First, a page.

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ONS: Retail Sales Saw Record Decline in 2020

VictorHuang Mask sign store retail shop iStock-1265517689.jpg

The ONS has published Retail Sales data for December 2020, covering the 29th November 2020 to 2nd January 2021.

Key Points:

  • In December 2020, retail sales volumes increased by 0.3% when compared with November 2020, resulting in an increase of 2.7% when compared with February's pre-lockdown level.

  • Clothing stores reported strong monthly growth of 21.5%, rebounding from a large fall in November 2020 when stores were closed because of coronavirus  (COVID-19) restrictions.

  • The year-on-year growth rate in the volume of retail sales increased by 2.9% when compared with December 2019; non-store retailers reported the largest year-on-year growth at 43.5% while food stores also saw strong annual growth of 4.4%.

  • In 2020 as a whole, estimates of the quantity bought decreased by 1.9% when compared with 2019, the largest year-on-year fall on record.

  • Clothing stores (negative 25.1%), fuel stores (negative 22.2%), "other stores" (negative 11.6%) and department stores (negative 5.2%) all recorded record annual declines in sales volumes in 2020 when compared with 2019, non-store retailing, however, saw a record annual increase of 32.0% for 2020.

  • Total online retailing values increased by 46.1% in 2020 when compared with 2019, the highest annual growth reported since 2008.

  • Food stores (79.3%), "other stores" (73.9%), household goods stores (73.4%) and department stores (65.9%) all recorded record annual increases in values of internet sales in 2020 when compared with 2019.

BRC Commentary

Responding to the latest ONS Retail Sales Index figures, which showed an 0.3% decrease in overall sales (non-seasonally adjusted retail sales excluding fuel: J3L2), Helen Dickinson, Chief Executive of the British Retail Consortium, said:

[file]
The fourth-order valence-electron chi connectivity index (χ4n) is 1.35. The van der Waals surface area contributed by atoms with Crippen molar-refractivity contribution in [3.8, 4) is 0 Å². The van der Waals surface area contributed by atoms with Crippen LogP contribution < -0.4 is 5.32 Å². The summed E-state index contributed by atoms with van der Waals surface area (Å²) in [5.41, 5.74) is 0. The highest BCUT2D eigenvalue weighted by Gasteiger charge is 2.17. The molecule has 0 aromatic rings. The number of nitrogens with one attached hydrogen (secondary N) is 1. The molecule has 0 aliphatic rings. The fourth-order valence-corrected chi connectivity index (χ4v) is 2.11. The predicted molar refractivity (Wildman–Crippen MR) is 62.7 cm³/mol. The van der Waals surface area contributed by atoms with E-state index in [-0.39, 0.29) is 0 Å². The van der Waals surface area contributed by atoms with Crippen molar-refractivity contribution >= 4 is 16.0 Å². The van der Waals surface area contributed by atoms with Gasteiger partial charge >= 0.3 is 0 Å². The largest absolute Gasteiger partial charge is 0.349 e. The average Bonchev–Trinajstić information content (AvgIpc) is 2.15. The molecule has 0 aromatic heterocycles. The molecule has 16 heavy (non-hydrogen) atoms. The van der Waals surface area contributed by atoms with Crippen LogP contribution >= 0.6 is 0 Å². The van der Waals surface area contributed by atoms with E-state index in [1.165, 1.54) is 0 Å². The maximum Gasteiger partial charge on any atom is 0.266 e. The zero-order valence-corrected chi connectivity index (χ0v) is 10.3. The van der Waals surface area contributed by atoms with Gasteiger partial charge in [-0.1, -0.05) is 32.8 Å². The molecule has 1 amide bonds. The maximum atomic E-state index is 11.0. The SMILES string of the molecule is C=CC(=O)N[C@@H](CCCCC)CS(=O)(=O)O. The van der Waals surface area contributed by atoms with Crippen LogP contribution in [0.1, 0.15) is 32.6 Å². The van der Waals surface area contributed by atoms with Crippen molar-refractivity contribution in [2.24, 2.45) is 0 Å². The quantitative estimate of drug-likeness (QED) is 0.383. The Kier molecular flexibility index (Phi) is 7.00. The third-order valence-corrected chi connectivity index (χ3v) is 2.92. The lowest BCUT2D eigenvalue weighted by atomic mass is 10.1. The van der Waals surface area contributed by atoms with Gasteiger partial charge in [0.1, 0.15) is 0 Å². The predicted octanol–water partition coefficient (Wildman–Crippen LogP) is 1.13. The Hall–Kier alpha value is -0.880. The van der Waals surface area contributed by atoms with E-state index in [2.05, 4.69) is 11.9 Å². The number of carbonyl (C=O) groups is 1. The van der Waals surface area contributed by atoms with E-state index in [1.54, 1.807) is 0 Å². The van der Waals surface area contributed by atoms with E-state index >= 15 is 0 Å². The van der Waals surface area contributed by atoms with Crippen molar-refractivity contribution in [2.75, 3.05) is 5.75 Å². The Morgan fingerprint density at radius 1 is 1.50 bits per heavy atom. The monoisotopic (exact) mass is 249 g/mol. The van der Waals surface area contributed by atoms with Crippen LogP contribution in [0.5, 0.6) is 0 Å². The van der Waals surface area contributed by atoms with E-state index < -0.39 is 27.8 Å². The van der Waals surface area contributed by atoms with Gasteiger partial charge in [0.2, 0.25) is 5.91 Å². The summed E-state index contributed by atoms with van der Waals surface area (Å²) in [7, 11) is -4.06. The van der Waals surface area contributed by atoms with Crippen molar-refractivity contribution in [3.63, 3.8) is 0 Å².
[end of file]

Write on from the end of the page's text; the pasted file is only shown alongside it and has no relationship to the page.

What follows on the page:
“There was no Christmas cheer for retail as the industry found itself in the firing line for last minute coronavirus restrictions. Non-food stores continued to suffer the brunt of these restrictions, with large non-food stores once again seeing double digit declines. Sales of clothing and footwear both failed to see a much-needed uptick in sales after months of losses. Last minute Christmas restrictions deprived shops of much needed sales, and even food sales growth slowed significantly.

“With no end in sight for retailers closed in lockdown, many will struggle to survive under a mounting rent burden, and a return to full business rates in April. The Government should urgently announce an extension to the moratorium on aggressive debt enforcement and offer targeted business rates relief to the worst-affected businesses. Decisive action is needed to save jobs, shops and local communities, with town and city centres looking to be particularly hard hit unless the Government acts now.” 

PwC Commentary:

Lisa Hooker, consumer markets leader at PwC, said:

"In a month where non-essential shops and the high street hospitality industry experienced revolving doors of lockdown, changing tiers, Christmas and finally another lockdown, flat headline retail sales vs. November seems almost a miracle.

“In fact, compared with last December, retail sales growth of +5.5% (excluding fuel) appears to confirm the resilience of the sector and of consumers’ appetite for shopping in the face of the pandemic. This growth was aided by a more than doubling of online sales in categories such as groceries, where supermarkets have proven how quickly they are able to add capacity to serve a nation unable to celebrate in restaurants and pubs.

“However, the overall performance belies a number of important issues, with some sectors faring far worse than others. With less demand for seasonal partywear following the cancellation of Christmas parties and large family gatherings, fashion continued its annus horribilis, with sales volumes still almost 20% below pre-pandemic levels. And across the whole of retail, the sector has experienced its first annual volume decline since 2011, underlining the extent of the impact of the pandemic on consumer demand.

“As we enter the new year, what gives us confidence is seeing how quickly the sector bounced back following the reopening of non-essential retail after lockdowns 1 and 2 in June and early December. There’s little doubt that consumers are ready and willing to support the high street once able. Non-essential stores will be hoping current restrictions are lifted quickly as we head into spring. While e-commerce has shown that it can replace some of the volume lost during the pandemic, for many purchases nothing can replace the personal experience of visiting a physical store.”

Source : ONS, BRC and PwC

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22 January 2021

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